ad.2 To be honest it will work even without giving this parameter. It is not necessary. Let’s say we are going to configure this settings, but meanwhile some evil evil evil administrator has changed some other settings in some particular vm on which we are running our loop. Now, as we do not know what has he changed(this evil evil administrator) then we might ask, do we still want to make our change ? IF we do not care about this, i guess there is no point in filling the changeversion at all. If we do, we have first assign to some variable current changeversion number, and then while reconfiguring our vm, give the changeversion on which we wanted to work. If meanwhile (evil evil evil) administrator did some reconfiguration of this machine, the changeversion number will be not equal to our number. Guess what will happen ?

Our change will not proceed as the number does not match. When that evil…il..l… administrator has reconfigured our vm, the changeversion number has changed to some 9999 for example…, but when we started our script, and wrote to variable the current change number it was 7777, so we are trying to do a spec with $spec.changeVersion = “xxxxxx7777” , and it fails because it’s not 7777 anymore but 9999.
Back to our loop 😉

$spec = New-Object VMware.Vim.VirtualMachineConfigSpec 
$spec.tools = New-Object VMware.Vim.ToolsConfigInfo 
$spec.tools.toolsUpgradePolicy = "upgradeAtPowerCycle" 
Foreach($vmview in get-view -ViewType virtualmachine -SearchRoot (get-Cluster 'my_cluster').id -Filter @{'Config.Tools.ToolsUpgradePolicy' = 'manual' } ) {
$vmview.ReconfigVM_task($spec)
}

And this is it 😉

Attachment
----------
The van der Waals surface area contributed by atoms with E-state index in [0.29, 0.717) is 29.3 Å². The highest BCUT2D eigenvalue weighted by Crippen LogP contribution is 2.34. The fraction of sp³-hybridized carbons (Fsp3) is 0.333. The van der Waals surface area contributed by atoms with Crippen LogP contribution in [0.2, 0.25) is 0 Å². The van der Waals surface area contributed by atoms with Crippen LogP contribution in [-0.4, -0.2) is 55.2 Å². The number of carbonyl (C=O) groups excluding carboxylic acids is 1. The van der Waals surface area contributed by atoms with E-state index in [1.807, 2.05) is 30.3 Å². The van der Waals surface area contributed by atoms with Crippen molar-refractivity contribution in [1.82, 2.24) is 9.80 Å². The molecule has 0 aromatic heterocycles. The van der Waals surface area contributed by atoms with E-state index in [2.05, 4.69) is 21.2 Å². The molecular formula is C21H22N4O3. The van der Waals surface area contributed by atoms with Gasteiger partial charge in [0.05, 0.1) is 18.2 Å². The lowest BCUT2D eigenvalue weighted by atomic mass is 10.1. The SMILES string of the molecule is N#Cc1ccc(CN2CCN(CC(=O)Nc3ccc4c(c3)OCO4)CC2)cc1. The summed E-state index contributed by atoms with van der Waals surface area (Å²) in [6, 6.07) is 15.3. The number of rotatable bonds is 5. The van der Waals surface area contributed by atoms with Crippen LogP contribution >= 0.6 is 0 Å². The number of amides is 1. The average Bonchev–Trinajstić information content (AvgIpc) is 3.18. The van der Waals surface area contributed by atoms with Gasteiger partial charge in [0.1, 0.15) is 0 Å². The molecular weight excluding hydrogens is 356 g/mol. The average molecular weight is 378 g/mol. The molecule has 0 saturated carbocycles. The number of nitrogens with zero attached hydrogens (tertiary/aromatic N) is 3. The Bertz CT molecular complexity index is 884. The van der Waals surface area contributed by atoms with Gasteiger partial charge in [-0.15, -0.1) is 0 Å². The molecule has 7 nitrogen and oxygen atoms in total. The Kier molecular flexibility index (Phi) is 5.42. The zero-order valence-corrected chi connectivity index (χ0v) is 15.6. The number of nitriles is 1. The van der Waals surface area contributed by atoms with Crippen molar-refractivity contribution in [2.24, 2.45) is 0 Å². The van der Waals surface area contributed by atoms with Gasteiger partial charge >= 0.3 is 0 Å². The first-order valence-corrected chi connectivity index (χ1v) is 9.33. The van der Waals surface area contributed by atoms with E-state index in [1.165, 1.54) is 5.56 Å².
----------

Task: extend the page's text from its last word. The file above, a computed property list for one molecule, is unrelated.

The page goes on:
Lines: 1-3 : We create specification object , we are putting information bout the toolsUpgradePolicy
Lines: 4-6 : In our loop where we query for vms that have manual option for toolsUpgradePolicy, we invoke method ReconfigVM_Task and giving it our $spec specification object
Like i mentioned earlier you could use here the changeversion if you want to be really sure. Where i work i have no evil evil evil admins 😉 No need to set it here ! but… if you have them , do it like this 😉

$spec = New-Object VMware.Vim.VirtualMachineConfigSpec 
$spec.tools = New-Object VMware.Vim.ToolsConfigInfo 
$spec.tools.toolsUpgradePolicy = "upgradeAtPowerCycle" 
Foreach($vmview in get-view -ViewType virtualmachine -SearchRoot (get-Cluster 'my_cluster').id -Filter @{'Config.Tools.ToolsUpgradePolicy' = 'manual' } ) {
$spec.changeVersion=$vmview.Config.changeversion
$vmview.ReconfigVM_task($spec)
}

One more example, few seconds ago i had to update this only on vms that were in text file so in order to do that:

$spec = New-Object VMware.Vim.VirtualMachineConfigSpec 
$spec.tools = New-Object VMware.Vim.ToolsConfigInfo 
$spec.tools.toolsUpgradePolicy = "upgradeAtPowerCycle" 
foreach ($vm in gc c:\vmlist.txt) {
$vmview = get-view -viewtype virtualmachine -Filter @{'name'=$vm} 
$vmview.ReconfigVM_task($spec)
}